(C) BrotherPriests.com

100,000 Miles and Counting

Fr. Joel Life on Planet Earth

My first year in my three-parish assignment was also one of the snowiest years on record. After the third snowfall of 14+ inches, I decided it was time for a vehicle with all-wheel drive. I took delivery of my new Subaru Forester on the feast of St. Anthony in 2011. It was the year of the tsunami and nuclear reactor meltdown; not a good time to buy a Japanese vehicle. But the shortage hadn’t driven the price up, and I still got the color and options I was looking for. I resolved to drive it for 200,000 miles or 10 years, whichever came first.

I just recently passed the half-way mark. The dealership, hoping to get me to trade in my vehicle, sent me an email with its trade-in value. It has lost $10,000 of value. That means I spent 10 cents per mile for the privilege of owning the vehicle, before you even start to include insurance, licensing, gas and maintenance.

What’s a Service Interval?

Speaking of maintenance, I’ve learned a lot about maintaining a vehicle. For the first couple years I drove it back to the dealership for every service interval. All I knew was that it needed an oil change every 7500 miles. I assumed the dealership would do the rest. It didn’t work out like that. They always asked, “What are we doing today?”, as though I knew. Their service suggestions were not necessarily helpful either. Like when the serviceman said it would need a coolant flush, then told me at pickup that they didn’t flush the coolant because it’s first flush was at 137,000 miles. Really?

Finally I sat down for a heart-to-heart with the owner’s manual. I looked through the charts and compiled a list of the services it needed at each interval. I compared that to the dealer’s price sheets and my service receipts. Finally I put it all in a spreadsheet. Suddenly it all came together. I could see the services I had missed and all the upcoming work. I’ll include a link at the end if you’re interested. After all, keeping my vehicle maintained is really my job. And it’s a good feeling at the service counter to list off to the tech exactly what my vehicle needs at that interval. #feelingmanly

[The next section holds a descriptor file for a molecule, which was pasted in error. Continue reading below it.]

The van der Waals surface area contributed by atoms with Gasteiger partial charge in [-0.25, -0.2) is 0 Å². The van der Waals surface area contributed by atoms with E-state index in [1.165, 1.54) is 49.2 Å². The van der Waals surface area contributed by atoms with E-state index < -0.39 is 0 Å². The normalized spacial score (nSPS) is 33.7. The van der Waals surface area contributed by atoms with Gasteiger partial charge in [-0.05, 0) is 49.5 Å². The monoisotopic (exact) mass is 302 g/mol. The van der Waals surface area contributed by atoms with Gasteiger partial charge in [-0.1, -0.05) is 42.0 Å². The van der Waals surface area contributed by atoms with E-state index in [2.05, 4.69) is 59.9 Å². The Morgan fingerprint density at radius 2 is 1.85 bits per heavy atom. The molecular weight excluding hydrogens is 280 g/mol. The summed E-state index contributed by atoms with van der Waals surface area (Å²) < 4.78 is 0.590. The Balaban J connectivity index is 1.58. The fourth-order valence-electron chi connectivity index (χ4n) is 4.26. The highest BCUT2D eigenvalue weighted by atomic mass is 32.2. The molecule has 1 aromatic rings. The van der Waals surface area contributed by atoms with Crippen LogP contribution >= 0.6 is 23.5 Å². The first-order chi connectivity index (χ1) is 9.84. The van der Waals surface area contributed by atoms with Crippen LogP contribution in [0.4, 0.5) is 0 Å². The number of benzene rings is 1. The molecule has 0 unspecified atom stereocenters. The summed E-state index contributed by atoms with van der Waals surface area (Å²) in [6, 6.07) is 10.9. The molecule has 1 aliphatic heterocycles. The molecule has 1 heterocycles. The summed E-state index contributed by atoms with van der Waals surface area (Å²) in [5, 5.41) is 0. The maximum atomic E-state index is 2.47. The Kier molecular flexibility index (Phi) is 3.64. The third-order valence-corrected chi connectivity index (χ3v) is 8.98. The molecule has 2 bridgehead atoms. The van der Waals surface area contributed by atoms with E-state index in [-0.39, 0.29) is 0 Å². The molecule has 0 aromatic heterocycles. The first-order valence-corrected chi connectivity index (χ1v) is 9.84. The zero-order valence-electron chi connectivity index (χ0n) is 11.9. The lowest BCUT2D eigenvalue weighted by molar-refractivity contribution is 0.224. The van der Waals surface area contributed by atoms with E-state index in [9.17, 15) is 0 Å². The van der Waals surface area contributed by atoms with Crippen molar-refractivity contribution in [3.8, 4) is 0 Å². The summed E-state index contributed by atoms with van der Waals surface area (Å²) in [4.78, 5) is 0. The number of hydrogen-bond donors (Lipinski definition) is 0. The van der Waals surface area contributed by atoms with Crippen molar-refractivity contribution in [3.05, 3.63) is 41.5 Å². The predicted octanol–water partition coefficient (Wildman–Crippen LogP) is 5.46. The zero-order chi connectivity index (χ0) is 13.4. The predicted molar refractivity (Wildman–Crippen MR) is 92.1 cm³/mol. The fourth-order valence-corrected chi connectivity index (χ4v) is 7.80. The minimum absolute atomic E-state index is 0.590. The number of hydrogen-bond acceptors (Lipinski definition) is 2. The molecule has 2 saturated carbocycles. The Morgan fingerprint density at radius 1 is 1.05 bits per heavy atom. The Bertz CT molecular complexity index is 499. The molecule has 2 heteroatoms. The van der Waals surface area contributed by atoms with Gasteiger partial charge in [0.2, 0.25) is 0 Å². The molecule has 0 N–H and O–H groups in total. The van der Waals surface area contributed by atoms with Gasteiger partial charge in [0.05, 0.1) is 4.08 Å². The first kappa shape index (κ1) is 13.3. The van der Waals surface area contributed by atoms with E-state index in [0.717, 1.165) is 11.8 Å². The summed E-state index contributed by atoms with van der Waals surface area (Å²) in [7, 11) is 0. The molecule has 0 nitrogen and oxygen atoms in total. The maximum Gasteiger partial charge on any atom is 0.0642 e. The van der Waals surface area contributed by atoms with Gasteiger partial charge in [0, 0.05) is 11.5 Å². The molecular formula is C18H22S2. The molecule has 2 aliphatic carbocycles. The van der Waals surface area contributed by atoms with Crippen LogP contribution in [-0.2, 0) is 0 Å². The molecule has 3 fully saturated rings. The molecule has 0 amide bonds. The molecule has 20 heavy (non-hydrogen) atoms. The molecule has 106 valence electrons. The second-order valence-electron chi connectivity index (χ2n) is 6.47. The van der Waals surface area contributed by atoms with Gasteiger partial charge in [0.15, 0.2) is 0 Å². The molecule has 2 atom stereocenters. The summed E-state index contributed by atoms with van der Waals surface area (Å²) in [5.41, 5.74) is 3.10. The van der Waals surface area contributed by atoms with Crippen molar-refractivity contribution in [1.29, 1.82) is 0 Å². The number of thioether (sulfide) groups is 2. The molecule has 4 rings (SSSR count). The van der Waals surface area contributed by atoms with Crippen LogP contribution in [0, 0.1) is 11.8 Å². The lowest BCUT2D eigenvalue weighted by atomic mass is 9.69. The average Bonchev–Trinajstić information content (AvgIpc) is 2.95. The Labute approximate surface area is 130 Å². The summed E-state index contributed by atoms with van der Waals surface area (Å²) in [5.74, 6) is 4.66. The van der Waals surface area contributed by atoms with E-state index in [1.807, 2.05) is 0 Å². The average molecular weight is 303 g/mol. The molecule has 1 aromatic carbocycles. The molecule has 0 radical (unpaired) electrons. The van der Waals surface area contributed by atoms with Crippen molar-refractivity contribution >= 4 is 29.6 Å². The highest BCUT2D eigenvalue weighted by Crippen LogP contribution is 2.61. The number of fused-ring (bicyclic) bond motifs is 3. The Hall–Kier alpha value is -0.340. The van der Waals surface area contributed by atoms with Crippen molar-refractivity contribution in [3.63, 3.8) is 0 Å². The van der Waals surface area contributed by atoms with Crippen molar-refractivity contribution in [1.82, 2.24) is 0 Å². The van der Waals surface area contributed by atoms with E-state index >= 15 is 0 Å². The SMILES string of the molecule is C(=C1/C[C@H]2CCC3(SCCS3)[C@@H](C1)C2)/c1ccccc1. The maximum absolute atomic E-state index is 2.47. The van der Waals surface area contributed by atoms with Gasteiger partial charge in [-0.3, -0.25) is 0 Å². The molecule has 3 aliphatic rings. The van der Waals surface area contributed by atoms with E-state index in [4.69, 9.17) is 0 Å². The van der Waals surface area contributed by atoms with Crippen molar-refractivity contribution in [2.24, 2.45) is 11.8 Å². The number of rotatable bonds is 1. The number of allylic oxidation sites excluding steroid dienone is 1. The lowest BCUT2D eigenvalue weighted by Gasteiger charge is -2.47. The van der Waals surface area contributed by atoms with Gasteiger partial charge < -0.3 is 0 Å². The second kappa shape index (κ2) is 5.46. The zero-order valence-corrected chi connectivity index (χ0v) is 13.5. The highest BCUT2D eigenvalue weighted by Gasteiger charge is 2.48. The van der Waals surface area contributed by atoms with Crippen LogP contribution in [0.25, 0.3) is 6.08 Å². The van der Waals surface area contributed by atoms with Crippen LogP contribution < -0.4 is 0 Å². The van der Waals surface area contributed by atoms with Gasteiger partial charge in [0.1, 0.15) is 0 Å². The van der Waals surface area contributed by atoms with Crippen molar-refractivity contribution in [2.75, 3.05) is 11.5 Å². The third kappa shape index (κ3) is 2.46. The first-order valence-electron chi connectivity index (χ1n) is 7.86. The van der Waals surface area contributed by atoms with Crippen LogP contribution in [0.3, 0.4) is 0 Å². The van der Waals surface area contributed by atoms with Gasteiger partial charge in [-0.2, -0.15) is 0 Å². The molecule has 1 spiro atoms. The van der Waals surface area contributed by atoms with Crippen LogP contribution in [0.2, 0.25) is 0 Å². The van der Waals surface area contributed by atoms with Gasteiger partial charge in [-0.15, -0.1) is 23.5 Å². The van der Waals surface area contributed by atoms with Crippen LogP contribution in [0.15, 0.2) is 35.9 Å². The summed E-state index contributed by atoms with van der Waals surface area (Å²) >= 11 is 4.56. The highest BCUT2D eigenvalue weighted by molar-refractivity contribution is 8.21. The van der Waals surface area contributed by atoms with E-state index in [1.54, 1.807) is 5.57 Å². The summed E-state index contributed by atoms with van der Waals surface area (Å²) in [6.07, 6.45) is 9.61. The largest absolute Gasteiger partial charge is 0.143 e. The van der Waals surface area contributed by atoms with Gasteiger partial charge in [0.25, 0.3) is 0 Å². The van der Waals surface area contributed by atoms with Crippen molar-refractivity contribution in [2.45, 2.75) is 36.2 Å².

Learning to Enjoy the Ride

It’s been a great vehicle. I’ve crammed Christmas trees and church altars inside and thrown canoes on top. I thank God often for a vehicle that starts on command and runs faithfully. I appreciate the simple but functional design. You know how every daylight savings time you can’t remember how to change the clock? This one has two buttons next to the clock, + and -. I’ll let you figure out how they work. Good design is both simple and beautiful. And it stands the test of time. I’m looking forward to the next 100,000 miles. After that I’ll start to think about trading it in.

Here’s a brief explanation of the spreadsheet. The first column is the maintenance items. The second column is the text information about each item. I took those from the manual and checked it by meeting with the maintenance supervisor at the dealership. The top row contains the mileage intervals for the oil changes. That’s your basic “service interval” (for most cars is probably 5,000 miles). Now, here’s the wizardly part. You color the boxes gray when it doesn’t need service, and white when it does. All you are really doing is creating a visual representation of the information in the second column. As you get the service done you can enter the date in the box closest to the mileage at the time of service. Voilà! Service record for dummies.